A more contemporary understanding of urban preservation, Solzi says, would have preserved Sarona’s principal grid, adjusted the proportions of the modern buildings to those of the old ones, and incorporated the city’s vibrant pulse into the preserved area by allowing the urban mix of cars, bicycles and pedestrians to flow throughout the rehabilitated streets – “as is the practice in many cities in Europe, where the preservation projects seek to interlace the preserved areas into the towns’ organic life and express the cohabitation of past and present as a part of the ongoing cycle of life.”

Controversy was never a stranger to Sarona. Founded in 1871, the colony was one of seven settlements established in Palestine by the Temple Society. The sect, a breakaway from the Lutheran Church, was established in Germany in the mid-19th century with the ideal of hastening The Second Coming by leading a lifestyle of strong, religious devoutness entwined with hard, mundane work in the Holy Land.

During their 80 years in Palestine, the Templers built roads, developed commerce, established industrial plants and introduced modern farming methods that were successfully implemented with local techniques and crops. Their achievements significantly influenced the Zionist pioneers, who sought – and widely received – valuable guidance from prominent Templer agronomists.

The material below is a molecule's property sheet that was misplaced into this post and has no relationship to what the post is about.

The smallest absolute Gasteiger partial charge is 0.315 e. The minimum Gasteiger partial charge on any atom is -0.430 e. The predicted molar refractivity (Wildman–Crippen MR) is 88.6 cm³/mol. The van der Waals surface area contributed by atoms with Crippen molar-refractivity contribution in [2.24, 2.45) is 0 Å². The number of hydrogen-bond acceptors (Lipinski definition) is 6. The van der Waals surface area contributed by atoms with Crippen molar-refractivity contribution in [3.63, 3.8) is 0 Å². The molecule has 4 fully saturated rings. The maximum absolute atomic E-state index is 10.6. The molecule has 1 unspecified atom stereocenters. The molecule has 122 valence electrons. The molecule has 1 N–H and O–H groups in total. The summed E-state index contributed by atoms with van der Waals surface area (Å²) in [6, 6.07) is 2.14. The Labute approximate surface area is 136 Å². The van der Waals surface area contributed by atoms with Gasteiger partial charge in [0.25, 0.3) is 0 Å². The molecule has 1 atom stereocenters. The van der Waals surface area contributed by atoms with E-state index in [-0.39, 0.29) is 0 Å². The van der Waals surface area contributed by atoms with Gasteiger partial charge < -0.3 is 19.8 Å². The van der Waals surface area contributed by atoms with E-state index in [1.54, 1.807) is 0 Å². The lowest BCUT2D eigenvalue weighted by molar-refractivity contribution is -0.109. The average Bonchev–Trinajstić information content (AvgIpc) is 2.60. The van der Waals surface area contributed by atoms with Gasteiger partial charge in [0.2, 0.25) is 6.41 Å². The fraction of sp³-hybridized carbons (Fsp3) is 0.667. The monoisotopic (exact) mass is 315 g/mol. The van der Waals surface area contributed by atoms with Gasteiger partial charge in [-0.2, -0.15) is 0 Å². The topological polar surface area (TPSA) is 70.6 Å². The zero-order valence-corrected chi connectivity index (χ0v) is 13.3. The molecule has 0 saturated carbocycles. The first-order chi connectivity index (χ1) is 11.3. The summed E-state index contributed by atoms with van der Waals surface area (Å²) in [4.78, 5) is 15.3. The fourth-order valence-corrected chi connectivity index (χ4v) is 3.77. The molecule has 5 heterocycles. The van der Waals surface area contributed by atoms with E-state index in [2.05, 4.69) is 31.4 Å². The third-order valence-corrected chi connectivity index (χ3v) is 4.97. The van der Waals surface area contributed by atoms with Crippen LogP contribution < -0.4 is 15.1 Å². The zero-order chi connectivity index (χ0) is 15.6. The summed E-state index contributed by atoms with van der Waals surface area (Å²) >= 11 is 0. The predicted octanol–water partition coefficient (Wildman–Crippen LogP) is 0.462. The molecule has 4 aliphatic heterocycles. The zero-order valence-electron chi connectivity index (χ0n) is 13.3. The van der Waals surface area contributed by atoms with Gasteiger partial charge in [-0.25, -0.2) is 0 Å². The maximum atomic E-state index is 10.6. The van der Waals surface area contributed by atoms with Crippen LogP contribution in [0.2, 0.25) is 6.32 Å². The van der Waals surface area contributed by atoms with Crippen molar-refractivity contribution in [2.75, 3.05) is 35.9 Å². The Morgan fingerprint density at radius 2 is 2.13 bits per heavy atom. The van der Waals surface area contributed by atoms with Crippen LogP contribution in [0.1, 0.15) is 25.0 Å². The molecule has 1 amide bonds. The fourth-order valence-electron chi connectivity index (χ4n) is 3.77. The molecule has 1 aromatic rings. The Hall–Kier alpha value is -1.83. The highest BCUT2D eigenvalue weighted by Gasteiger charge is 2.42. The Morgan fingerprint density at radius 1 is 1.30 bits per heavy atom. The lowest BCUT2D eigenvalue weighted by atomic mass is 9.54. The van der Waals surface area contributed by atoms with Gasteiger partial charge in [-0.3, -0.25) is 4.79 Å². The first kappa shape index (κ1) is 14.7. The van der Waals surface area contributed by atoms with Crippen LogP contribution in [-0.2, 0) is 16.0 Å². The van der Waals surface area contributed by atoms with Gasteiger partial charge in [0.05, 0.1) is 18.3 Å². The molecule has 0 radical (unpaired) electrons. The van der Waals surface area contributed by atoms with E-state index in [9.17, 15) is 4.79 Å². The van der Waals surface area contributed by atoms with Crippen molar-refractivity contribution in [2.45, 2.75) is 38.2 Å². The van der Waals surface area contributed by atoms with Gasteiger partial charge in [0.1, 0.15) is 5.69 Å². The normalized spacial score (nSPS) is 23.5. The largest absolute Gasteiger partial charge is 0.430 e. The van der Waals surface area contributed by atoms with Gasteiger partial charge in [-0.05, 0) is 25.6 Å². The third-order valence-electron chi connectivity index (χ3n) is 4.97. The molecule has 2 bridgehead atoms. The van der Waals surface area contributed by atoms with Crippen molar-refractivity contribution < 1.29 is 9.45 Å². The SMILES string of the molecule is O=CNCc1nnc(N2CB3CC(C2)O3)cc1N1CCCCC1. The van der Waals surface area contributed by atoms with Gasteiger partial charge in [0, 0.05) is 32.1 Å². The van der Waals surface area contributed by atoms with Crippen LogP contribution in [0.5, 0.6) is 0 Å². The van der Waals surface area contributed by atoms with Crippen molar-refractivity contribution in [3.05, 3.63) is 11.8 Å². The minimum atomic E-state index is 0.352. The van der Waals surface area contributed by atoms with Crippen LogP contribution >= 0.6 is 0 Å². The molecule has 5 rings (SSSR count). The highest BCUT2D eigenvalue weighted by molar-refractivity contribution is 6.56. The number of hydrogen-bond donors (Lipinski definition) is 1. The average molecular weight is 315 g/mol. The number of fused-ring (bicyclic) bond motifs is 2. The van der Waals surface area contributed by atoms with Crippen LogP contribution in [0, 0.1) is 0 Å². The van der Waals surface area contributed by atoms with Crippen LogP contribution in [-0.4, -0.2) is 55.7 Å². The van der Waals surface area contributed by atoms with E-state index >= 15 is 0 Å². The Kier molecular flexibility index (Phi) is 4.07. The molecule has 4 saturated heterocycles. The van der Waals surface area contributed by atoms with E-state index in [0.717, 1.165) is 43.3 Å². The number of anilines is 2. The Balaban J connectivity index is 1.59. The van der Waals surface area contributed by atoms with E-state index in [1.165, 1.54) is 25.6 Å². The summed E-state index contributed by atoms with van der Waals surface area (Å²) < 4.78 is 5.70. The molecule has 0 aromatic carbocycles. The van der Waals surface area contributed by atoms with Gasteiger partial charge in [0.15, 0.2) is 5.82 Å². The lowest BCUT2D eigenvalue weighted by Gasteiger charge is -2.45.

The Templers, for their part, were keen to cultivate good neighborly relations with both Jews and Arabs and the founding generation tried to maintain a position of neutrality in the conflict between the two communities. On the other hand, they were also ardent German nationalists, and as Nazi inclinations gained a growing grip among the younger generation, most of the community’s members were expelled during World War II.

Sa rona’s vacant homes were then turned into British military and police headquarters; and when the British forces left Sarona on December 16, 1947, the Hagana, the pre-state Jewish militia, took over.

During his tour, Moshe-Segal guides visitors through the cellars and passageways the Templers carved into the sandstone to connect the buildings of the wineries. He describes how the Hagana used the hidden spaces during the early months of 1948 to secretly assemble military aircraft from 20 old planes purchased by the Jewish Agency from the British Air Force. The scraps, he says, were converted into 14 planes, essentially becoming the Israel Air Force’s first squadron.

A few months later, Sarona became home to many of the fledgling state’s principal governmental activities and was re-branded by Prime Minister David Ben-Gurion as Hakirya – Hebrew for “the urban precinct,” a name that erased the site’s German past.

Among the government institutions at the site were the Finance Ministry, the government printer and the headquarters of the Mossad intelligence service. The old antenna used for the Mossad’s covert communications is now being reintegrated into the park-in-themaking.

Moshe-Segal doesn’t share any of the concerns of the critics of the revamped Sarona. “It’s an exceptional creation of an urban historical park that will be multifunctional. Each and every person will be able to enjoy Sarona according to their own needs.”

North of the site, across the expanded highway, still lies the present-day Kirya, the Defense Ministry and IDF headquarters.

There, behind barbed wire and concrete walls, several dozen more of Sarona’s Templer houses patiently await their own redemption.